Off the Tracks: A Meditation on Train Journeys in a Time of No Travel

Mulloy, Pamela

  • Train travel is having a renaissance. Grand old routes that had been canceled, or were moldering in neglect, have been refurbished as destinations in themselves. The Rocky Mountaineer, the Orient Express, and the Trans-Siberian Railroad run again in all their glory.

    Pamela Mulloy has always loved train travel. Whether returning to the Maritimes every year with her daughter on the Ocean, or taking her family across Europe to Poland, trains have been a linchpin of her life. As COVID locked us down, Mulloy began an imaginary journey that recalled the trips she has taken, as well as those of others. Whether it was Mary Wollstonecraft traveling alone to Sweden in the late 1700s, or the incident that had Charles Dickens forever fearful of trains, or the famous actress Sarah Bernhardt trapped in her carriage in a midwestern blizzard in the 1890s, or Sir John A. Macdonald’s wife daring to cross the Rockies tied to the cowcatcher at the front of the train, the stories explore the odd mix of adventure and contemplation that travel permits.

    Thoughtful, observant, and fun, Off the Tracks is the perfect blend of research and personal experience that, like a good train ride, will whisk you into another world.


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  • Pamela Mulloy is the author of two novels, including As Little As Nothing (2022). She is the editor of the New Quarterly and director of the Wild Writers Literary Festival. She has lived in the UK, Poland, and the US. She now lives in Kitchener, Ontario.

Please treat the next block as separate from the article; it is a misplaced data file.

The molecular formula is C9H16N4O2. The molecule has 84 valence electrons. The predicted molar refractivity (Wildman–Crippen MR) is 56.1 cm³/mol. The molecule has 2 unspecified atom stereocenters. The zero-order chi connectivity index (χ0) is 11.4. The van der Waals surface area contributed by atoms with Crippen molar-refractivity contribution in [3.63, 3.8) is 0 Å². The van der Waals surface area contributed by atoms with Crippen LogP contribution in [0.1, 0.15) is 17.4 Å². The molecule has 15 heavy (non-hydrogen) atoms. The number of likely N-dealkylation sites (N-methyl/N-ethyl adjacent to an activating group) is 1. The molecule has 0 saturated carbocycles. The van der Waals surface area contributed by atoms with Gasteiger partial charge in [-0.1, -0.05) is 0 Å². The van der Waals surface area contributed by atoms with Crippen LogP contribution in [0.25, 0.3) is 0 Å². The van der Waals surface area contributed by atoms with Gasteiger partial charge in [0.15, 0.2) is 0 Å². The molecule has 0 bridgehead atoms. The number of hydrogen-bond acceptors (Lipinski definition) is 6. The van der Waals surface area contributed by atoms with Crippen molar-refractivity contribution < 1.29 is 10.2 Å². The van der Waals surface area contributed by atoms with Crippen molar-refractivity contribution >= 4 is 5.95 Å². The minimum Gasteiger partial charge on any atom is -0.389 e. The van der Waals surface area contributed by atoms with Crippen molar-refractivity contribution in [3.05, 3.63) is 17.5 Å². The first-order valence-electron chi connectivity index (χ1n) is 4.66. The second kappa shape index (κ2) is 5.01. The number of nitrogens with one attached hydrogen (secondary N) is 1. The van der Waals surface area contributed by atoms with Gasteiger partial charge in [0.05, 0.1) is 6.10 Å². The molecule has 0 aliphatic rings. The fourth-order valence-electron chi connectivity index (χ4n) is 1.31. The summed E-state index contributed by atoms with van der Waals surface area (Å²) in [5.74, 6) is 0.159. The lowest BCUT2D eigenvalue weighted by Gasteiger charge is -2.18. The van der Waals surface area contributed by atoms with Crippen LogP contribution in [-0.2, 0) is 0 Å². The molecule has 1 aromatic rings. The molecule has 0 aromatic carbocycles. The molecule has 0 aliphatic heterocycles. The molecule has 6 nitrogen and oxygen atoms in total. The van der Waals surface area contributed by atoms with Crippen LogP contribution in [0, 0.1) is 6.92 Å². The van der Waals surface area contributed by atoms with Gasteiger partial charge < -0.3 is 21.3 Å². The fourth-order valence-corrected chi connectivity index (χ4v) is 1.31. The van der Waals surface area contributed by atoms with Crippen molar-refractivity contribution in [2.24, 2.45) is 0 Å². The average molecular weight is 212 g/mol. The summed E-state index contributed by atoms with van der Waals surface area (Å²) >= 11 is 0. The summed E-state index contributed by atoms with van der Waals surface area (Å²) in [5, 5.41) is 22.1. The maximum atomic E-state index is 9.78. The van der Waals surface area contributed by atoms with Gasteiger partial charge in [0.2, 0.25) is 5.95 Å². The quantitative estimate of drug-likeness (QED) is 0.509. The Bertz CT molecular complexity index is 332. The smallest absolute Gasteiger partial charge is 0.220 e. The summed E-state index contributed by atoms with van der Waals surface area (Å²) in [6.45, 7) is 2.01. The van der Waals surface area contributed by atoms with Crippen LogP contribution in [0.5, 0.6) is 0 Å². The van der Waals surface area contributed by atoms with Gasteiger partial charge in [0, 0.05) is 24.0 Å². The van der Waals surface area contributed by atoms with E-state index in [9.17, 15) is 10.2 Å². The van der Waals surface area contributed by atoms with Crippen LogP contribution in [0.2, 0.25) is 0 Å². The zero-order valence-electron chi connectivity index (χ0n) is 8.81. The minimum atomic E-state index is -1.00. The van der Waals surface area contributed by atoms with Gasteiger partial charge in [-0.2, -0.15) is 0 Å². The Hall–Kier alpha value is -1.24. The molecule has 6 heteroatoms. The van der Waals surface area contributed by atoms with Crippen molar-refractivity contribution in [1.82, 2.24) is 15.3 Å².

• Published: April 2024

    ISBN: 9781770417298

    Dimensions: 5 x 8 in.

    Pages: 192

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“Readers will be persuaded that traveling can be more than a means for getting from point A to point B.” — Publishers Weekly

“The book’s vignettes cover many aspects of train travel … The vision of shining rails leading to new horizons holds [the book] together.” — Library Journal

“Pamela Mulloy’s Off the Tracks is like ‘slow travel’ itself: absorbing, with many grace notes of observant and profound perceptions on the whole project of moving across space—preferably by train. Like Rebecca Solnit, Mulloy is an expert storyteller, allowing her personal relationship with travel to open doors onto travel’s relationship with history, gender, politics, and the whole project of selfhood. Perceptively written, it is full of fascinating insights on how travel allows us to discover and understand our world.” —Jean McNeil

Off the Tracks is doing a lot, but never feels overstuffed. Instead, Mulloy invites us to wander her memories and her learning in order to escape from the COVID days. It’s remarkable she was able to pull something meaningful and interesting from that exercise.” — Miramichi Reader

Off the Tracks is an enchanting, lyrical reflection on memory, travel, and passenger trains … With pensive, evocative accounts of trains and travel, Off the Tracks is a lovely, immersive book about how our physical and mental journeys shape us.” — Foreword Reviews

“I read Off the Tracks in one sitting, on a couch by a window that transformed into a European couchette, a stagecoach, a dining car speeding through a Maritime landscape and more on journeys that were remembered, imagined, and hoped for. Sparked by a stillness in time, Mulloy writes in beautiful, spare prose of travel as an act of the mind and memory, the ever-changing notion of home, and covers landscapes that are both geographic and metaphoric. Her travelling companions are historic as well as intimate, and always interesting, while Mulloy is a thoughtful, nuanced, and engaging guide.” — Emily Urquhart, author of Ordinary Wonder Tales

“Mulloy sends us vivid dispatches on the beautiful topic of trains and train dreams, leaping easily from the Napoleonic Wars to Google Maps, botany and Brontë to Italian movies. Off the Tracks recounts both psychic and physical journeys, past and present, parallel trips to international destinations, and, perhaps more importantly, the in-between places of travel. This is an intimate memoir, brimming with pleasing tangents and informed by family, history, lit, and wit.” — Mark Anthony Jarman, author of Touch Anywhere to Begin